Ferreira, Shea lead Dallas' turnaround

Updated: August 25, 2010, 3:25 PM ET
By Jeff Carlisle |

Ten games into the season, FC Dallas looked like they were heading for one of those teeth-gnashing campaigns. FCD had a paltry 11 points, a total made even more unbearable by the fact the team was losing games despite dominating play.

But rather than implode, Dallas has turned its season around and finds itself just seven points back of Western Conference-leading Los Angeles, with a game in hand. Schellas Hyndman's side is unbeaten in its last 11 games and has gone nine games unbeaten on the road, tying a league record.

So how has Dallas come back from the dead? Like most winning recipes, there have been several key ingredients. In this case, a bit of Brek Shea, a double helping of David Ferreira and some psychological jiu-jitsu on the part of Hyndman have helped drive the side up the Western Conference table.

Hyndman's gambit consisted of instructing his side to break up the season into three 10-game segments. Simple as it may seem, the approach had the effect of keeping the team's focus on what could be, as opposed to what might have been.

"Our mentality was, 'Let's gain some ground here,'" said Hyndman. "Our goal was to shoot for 20 points [in 10 games], which was a pretty lofty goal because there were quite a few games on the road. And as it turned out, we hit 22 points. It was more just a psychology of refocusing, and then we were performing."

[+] EnlargeBrek Shea
Otto Greule Jr/Getty ImagesBrek Shea has matured greatly for FC Dallas this season, aiding the team's attack in its recent run up the standings.

Indeed. The defense, long the team's weakness, tightened up considerably, allowing just seven goals during that second 10-game stretch. In attack, Ferreira was at the heart of everything that was good about FCD, and with six goals and eight assists he has entered the conversation for league MVP.

"I think the team understands his value now and is looking to play through him a little bit more," said Hyndman.

The rise of Shea has been telling as well, especially since few of the team's goals have been scored by whoever has been playing the lone striker role in Hyndman's 4-1-4-1 alignment. There have never been doubts about the talent of the former U.S. U-20 international. But Shea has matured greatly this season, and his five goals and four assists have prevented teams from focusing solely on Ferreira.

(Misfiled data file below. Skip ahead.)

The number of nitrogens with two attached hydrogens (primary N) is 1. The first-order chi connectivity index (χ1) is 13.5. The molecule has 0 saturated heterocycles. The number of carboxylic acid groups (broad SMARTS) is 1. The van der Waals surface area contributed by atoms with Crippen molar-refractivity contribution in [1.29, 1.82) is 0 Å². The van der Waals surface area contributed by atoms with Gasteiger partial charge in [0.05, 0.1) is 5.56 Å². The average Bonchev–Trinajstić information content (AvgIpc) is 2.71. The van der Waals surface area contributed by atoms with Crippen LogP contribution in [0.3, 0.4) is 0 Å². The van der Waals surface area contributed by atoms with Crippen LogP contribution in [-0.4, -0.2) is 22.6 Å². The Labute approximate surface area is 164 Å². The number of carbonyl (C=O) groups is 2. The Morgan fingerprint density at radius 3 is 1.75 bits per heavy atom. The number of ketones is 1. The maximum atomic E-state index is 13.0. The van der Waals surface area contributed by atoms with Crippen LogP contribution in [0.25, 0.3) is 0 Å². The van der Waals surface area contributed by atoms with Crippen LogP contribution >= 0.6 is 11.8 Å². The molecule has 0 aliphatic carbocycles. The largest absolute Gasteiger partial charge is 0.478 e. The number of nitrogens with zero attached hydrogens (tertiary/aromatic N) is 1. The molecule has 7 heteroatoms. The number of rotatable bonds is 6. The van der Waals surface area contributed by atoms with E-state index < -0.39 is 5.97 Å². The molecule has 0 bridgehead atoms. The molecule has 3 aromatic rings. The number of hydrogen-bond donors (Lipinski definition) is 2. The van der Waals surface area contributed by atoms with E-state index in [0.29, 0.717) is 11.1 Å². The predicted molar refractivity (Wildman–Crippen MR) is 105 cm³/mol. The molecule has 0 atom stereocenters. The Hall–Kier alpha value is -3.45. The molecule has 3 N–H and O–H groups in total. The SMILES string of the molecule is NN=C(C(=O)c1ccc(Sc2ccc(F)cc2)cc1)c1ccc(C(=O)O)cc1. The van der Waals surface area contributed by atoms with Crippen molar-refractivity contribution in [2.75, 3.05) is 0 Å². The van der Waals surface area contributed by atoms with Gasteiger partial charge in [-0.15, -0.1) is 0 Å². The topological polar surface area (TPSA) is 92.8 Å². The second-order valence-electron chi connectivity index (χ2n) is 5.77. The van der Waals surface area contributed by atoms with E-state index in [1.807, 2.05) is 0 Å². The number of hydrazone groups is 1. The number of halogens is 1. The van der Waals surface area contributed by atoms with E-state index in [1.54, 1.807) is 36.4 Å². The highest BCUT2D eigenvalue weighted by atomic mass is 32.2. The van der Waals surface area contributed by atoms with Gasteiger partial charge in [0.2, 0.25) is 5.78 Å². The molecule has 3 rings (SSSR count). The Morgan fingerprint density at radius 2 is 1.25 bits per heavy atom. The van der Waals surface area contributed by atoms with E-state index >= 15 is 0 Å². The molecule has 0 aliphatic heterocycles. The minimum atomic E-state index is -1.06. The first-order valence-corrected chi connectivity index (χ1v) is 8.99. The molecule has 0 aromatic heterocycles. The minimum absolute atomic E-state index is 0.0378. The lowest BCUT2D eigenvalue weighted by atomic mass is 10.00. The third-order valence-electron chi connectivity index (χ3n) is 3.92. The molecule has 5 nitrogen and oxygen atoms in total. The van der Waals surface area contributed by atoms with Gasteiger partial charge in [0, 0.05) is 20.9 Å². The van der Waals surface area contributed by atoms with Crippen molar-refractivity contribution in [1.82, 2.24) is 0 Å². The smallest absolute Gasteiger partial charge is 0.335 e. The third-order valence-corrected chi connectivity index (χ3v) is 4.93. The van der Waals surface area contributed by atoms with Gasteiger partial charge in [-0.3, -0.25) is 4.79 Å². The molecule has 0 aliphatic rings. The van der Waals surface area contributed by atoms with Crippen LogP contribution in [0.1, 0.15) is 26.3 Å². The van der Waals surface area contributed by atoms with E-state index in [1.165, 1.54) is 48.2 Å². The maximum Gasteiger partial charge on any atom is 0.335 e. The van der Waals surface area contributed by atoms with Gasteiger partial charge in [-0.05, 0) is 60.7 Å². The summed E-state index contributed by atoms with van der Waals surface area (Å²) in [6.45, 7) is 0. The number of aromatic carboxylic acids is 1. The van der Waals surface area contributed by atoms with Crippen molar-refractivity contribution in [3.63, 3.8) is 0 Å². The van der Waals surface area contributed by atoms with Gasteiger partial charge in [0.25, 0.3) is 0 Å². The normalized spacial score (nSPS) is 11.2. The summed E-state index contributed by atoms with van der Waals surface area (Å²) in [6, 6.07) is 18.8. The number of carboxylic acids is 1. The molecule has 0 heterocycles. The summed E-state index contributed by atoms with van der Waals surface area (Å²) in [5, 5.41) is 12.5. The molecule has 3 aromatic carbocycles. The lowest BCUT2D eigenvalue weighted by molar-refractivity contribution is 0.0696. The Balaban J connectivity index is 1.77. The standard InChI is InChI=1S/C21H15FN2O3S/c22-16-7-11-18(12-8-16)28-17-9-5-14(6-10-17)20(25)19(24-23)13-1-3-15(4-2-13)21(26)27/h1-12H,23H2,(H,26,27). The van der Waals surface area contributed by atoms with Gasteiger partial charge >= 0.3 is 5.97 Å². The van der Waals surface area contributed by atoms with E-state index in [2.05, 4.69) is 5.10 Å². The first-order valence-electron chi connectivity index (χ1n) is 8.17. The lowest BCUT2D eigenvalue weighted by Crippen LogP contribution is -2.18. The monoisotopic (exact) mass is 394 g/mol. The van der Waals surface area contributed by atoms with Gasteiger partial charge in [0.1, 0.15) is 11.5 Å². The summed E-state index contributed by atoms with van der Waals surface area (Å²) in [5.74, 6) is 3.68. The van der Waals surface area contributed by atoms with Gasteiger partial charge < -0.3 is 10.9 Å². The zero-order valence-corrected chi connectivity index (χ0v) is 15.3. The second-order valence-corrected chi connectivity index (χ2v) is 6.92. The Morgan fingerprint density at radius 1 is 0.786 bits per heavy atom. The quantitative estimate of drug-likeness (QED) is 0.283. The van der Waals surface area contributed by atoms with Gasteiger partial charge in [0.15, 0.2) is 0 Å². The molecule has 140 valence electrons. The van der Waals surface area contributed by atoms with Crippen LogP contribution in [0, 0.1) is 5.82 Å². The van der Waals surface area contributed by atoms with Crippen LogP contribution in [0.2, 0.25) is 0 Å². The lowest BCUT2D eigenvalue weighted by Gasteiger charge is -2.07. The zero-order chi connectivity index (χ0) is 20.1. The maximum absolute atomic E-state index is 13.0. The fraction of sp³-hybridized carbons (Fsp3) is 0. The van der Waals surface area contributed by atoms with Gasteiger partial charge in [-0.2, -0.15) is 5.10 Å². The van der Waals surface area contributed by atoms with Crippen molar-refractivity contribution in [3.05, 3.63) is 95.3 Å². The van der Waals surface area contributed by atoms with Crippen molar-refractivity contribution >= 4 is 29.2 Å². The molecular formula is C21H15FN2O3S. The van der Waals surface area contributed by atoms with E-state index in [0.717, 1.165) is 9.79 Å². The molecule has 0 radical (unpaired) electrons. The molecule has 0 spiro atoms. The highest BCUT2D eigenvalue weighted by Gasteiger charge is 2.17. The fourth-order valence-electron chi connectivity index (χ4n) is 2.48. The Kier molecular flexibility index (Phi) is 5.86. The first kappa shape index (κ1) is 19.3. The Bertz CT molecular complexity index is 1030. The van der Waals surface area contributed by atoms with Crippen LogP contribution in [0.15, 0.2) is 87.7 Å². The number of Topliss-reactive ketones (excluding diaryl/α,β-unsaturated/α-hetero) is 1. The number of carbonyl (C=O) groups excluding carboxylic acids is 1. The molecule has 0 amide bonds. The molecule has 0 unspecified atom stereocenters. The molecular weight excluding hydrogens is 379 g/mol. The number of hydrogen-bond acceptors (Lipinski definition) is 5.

"On the field, [Shea] is understanding his role, understanding what to do in different parts of the field, not doing things in the middle third that he would do in the attacking third," said Hyndman. "I think part of that is the normal maturing that comes with responsibility. You have to take care of your lifestyle, you have to be fit, you have to watch what you eat. I think in all of those areas, there's definite growth in him."

Dallas' streak has come even as several key components have been sidelined by injury. A quad strain has kept Dax McCarty on the shelf for five games, while central defender Ugo Ihemelu has missed the last two matches because of a concussion. But stand-ins Eric Alexander and Zach Loyd have provided steady play in their stead, allowing FCD to become a deeper team in the process.

That increased depth will come in handy Saturday against Columbus, when Dallas will attempt to break the road unbeaten streak record it holds with the Crew. And don't expect FCD to simply try to hold out for a draw either. Dallas' streak has been fashioned by playing the same way on the road as at home.

But after missing out on the playoffs the last two seasons, Hyndman is keeping the big picture well within his sights.

"You always want to break a record," he said. "But at the same time, we just want to play well. That's as far as we want to push ourselves."


Tchani's forward thinking pays off: For the New York Red Bulls, the focus over the last several weeks has centered on the play of new arrivals Thierry Henry and Rafael Marquez, with the latter performer's rocket-propelled goal against Toronto FC last weekend garnering even more attention. But just as important to the Red Bulls' recent play has been the emergence of Tony Tchani.

The rookie has complemented Marquez well in the center of New York's midfield since the Mexican's debut Aug. 8. Not only has Tchani provided mobility and steel in the center of the park, but he has also become a dependable option in building the Red Bulls' attack, taking some of the burden off Marquez.

[+] EnlargeTony Tchani
Jamie Sabau/Getty ImagesOvershadowed by new arrivals Thierry Henry and Rafael Marquez, the impressive Tony Tchani has added mobility and steel to the Red Bulls' midfield.